Virtualization

By jbayer - Last updated: Monday, June 6, 2011 - Save & Share - Leave a Comment

Virtulization is all the rage these days.  It makes a lot of sense for many reasons.  Allocation of resources, compartmentalisation of services, security, etc.

One of the things that have enabled the explosion in virtualization is the inclusion of hardware virtulization on the modern CPUs.  These days, most (not all) CPUs have either Intel-VT or AMD-V hardware included.  Both are good, and both will allow the following products to work at their best.

Most people have heard about VMWare.  This is a commercial product, extremely well supported and with a lot of power.  However, it is expensive.  VMWare is available for desktop virtualization as well as server virtualization.

Oracle/Sun has a free product called VirtualBox.  It runs on Windows, OSX and Linux.  While not as powerful as VMWare, it is free, and for most people, it does a good job.

Microsoft has a product called Hyper-V for the server environment.  I don’t know much about it.  Microsoft also has a large suite of products for the desktop, among them are Microsoft VDI Suite, Remote Desktop Services, Windows Thin PC, App-V, and User State Virtualization, and others.

On Linux, there are two different full virtualization products.  They are called the Xen Hypervisor, and KVM (for Kernel-based Virtual Machine).  Both are good, although KVM seems to be gaining the upper hand.  However, the changes that Xen needs in the Linux kernel has recently been fully accepted.

For desktop virtualization, there are products available from Parallels.  Parallels has products for virtualization on both Windows and Mac OSX.  Parallels also has full server virtualization products.

Another type of virtualization is a container-based approach.  The big difference between full virtualization and the container-based approach is that the container-based approach doesn’t create a full virtual machine; rather it creates a container which appears to be a unique machine, but which shares memory, disk, the kernel, etc.  The big advantage is that there is virtually (no pun intended) no overhead in this approach.  The disadvantage is that the only systems which can run on this must be able to use the same kernel as the host OS.  Essentially, on a container-based Linux system, it can only run Linux guest systems.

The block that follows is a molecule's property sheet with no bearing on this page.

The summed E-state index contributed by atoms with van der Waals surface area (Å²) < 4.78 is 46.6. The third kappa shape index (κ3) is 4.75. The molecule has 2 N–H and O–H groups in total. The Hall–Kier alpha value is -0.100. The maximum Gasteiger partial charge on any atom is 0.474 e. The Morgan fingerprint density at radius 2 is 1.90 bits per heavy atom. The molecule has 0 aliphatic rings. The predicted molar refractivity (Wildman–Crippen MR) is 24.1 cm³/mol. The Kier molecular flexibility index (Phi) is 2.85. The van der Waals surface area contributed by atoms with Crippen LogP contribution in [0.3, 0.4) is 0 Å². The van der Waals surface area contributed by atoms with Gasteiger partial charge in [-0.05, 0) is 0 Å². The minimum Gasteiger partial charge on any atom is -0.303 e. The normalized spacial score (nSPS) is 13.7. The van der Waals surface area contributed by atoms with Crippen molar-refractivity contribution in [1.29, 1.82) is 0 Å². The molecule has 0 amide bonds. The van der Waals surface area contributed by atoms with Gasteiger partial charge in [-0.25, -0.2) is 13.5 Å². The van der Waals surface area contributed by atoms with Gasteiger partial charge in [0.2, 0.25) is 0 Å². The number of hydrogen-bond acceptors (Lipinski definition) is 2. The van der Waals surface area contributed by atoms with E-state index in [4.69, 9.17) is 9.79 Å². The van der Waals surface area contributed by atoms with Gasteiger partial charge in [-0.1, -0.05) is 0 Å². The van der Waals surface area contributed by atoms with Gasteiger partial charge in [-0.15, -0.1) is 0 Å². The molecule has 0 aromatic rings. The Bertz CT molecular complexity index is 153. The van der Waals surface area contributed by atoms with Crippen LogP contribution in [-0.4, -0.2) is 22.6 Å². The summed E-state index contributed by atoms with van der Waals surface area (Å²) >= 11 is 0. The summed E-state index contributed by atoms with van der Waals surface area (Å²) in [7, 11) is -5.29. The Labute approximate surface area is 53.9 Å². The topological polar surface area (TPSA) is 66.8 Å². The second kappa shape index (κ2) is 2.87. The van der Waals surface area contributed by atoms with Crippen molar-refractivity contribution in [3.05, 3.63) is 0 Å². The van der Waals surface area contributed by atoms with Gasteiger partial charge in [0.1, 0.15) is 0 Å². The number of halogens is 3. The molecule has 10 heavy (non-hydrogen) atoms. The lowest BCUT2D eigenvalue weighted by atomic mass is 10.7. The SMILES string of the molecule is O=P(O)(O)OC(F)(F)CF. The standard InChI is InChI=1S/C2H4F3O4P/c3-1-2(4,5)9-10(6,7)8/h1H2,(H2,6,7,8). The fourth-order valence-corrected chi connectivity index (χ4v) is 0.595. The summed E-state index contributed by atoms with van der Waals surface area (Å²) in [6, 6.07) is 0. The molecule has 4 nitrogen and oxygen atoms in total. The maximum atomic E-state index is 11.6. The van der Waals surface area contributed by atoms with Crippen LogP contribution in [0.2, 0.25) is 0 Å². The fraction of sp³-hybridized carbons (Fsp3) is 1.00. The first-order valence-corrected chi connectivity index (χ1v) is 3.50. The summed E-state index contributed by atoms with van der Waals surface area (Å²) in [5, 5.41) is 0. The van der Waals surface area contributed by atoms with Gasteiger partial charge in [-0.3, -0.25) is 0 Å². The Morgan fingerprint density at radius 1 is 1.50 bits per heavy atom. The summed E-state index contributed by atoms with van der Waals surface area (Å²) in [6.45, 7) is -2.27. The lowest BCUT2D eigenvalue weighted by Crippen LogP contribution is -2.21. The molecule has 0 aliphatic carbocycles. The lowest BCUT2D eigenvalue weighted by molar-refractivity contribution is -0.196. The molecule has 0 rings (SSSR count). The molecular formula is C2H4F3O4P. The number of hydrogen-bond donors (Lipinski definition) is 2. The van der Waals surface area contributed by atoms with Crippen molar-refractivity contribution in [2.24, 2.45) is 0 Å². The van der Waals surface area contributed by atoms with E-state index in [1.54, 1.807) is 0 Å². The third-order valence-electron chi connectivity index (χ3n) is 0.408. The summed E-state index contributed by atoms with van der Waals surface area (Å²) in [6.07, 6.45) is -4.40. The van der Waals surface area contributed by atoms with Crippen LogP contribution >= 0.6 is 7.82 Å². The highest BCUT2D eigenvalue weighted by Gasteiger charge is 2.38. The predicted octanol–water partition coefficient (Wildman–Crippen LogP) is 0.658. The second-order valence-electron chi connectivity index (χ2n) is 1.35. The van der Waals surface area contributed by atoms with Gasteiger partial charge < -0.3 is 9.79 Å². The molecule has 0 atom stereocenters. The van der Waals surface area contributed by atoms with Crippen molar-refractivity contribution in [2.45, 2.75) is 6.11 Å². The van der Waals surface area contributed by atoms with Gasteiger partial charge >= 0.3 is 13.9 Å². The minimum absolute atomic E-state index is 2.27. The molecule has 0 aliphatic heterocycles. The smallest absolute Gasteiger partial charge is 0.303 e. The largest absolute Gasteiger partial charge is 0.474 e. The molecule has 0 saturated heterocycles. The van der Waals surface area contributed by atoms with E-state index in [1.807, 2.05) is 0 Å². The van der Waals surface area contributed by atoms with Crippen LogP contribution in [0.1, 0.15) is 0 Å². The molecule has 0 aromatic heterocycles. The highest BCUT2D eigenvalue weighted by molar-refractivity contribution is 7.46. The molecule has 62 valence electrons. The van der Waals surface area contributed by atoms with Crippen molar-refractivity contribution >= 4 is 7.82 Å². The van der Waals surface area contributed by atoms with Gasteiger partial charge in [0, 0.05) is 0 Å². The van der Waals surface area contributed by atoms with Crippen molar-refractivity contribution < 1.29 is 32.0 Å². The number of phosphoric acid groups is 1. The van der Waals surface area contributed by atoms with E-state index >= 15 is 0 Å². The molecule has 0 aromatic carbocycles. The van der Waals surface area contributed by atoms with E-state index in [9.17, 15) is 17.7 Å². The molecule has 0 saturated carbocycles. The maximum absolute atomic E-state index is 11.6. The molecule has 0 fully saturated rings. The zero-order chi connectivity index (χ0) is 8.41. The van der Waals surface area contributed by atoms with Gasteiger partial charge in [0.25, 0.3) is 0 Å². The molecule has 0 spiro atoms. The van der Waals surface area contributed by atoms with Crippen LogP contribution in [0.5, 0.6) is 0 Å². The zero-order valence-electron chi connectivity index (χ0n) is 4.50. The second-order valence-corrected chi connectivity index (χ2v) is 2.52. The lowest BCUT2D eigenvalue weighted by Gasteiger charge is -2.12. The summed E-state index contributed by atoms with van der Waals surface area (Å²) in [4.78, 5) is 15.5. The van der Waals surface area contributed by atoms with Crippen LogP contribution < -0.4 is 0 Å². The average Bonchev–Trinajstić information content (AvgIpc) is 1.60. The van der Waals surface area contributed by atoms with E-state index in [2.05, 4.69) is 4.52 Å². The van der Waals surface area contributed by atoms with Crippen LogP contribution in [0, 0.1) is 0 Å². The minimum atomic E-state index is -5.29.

OpenVZ is a free container solution on Linux.  OpenVZ is supported by Parallels, and is the basis of their Virtuozzo products.

LXC is another container solution, however LXC is still somewhat immature.  Among other things, there is no easy way to manage LXC containers with virt-manager, although that is currently planned for the July release of virt-manager.

Another free product is from a company called Proxmox.    Proxmox supplies a free server install called Proxmox VE, which is based on Debian Linux, and uses both KVM and OpenVZ for a very complete virtualization product.

There is also FluidVM.  FluidVM, while not free, is not too reasonable.  They have license costs of both per server, and per VM per month.  They also provide support contracts at a reasonable price.  FluidVM supports Xen, OpenVZ and KVM.  FluidVM also includes Drag & Drop live migration, IP pool management, networking management, mail alerts, cloning of virtual servers, firewall management and VM templatization support.

 

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